Blake Remixed (2 stars)

A curate's egg of religious hip hop theatre


This article is from 2015.

Blake Remixed

Testament is quick to undermine both his own mythology and that of other rappers. Introducing himself as Andy, he quickly shows his beat-boxing skills and his knowledge of Blake, before weaving his career to date into a play that explores his struggle to be a successful Christian rapper.

Unfortunately, the dramatic Blakean interludes, in which Blake's god-like Zoas throw down raps, are in stark contrast with Andy's life, which follows a typical journey into adulthood. Cursed by the current theatrical preoccupation with self-analysis, Andy's adventures – working with young offenders and building a relationship – are less illuminating. Blake's relationship with Christianity, and even Testamant's dope rhymes, are subsumed to a generic story.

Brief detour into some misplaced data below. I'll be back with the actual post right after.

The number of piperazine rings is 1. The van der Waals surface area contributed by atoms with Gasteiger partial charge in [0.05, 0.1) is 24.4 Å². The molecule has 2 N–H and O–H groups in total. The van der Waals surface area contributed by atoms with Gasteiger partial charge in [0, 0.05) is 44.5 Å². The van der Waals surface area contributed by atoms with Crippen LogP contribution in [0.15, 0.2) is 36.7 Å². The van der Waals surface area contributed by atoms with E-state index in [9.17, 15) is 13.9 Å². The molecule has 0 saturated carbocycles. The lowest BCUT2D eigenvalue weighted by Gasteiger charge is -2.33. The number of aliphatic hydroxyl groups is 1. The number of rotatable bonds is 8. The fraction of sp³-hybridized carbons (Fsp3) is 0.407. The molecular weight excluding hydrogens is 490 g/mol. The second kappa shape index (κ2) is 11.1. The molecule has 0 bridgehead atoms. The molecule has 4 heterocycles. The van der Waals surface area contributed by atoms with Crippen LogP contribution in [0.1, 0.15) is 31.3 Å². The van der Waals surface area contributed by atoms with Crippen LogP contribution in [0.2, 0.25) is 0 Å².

Hip hop and contemporary theatre share a self-regard, but Blake Remixed fails to capitalise on the signifying that makes the best rap exciting. He is overshadowed by the video-projected, rapping Zoas, who tip him off about the power of poetry, before disappearing.

Andy is disarmingly charming, and the rapping, even when he is impersonating the young offenders, is on point. Yet until the drama and the mundane are integrated, this remains a work in progress.

Underbelly, 0844 545 8252, until 29 Aug, 10.15pm, £9–£10 (£8–£9).

This article is from 2015.

Blake Remixed

  • 2 stars

William Blake gets the hip hop treatment as rapper / beatboxer Testament and scratch DJ Woody tackle his most famous poems.


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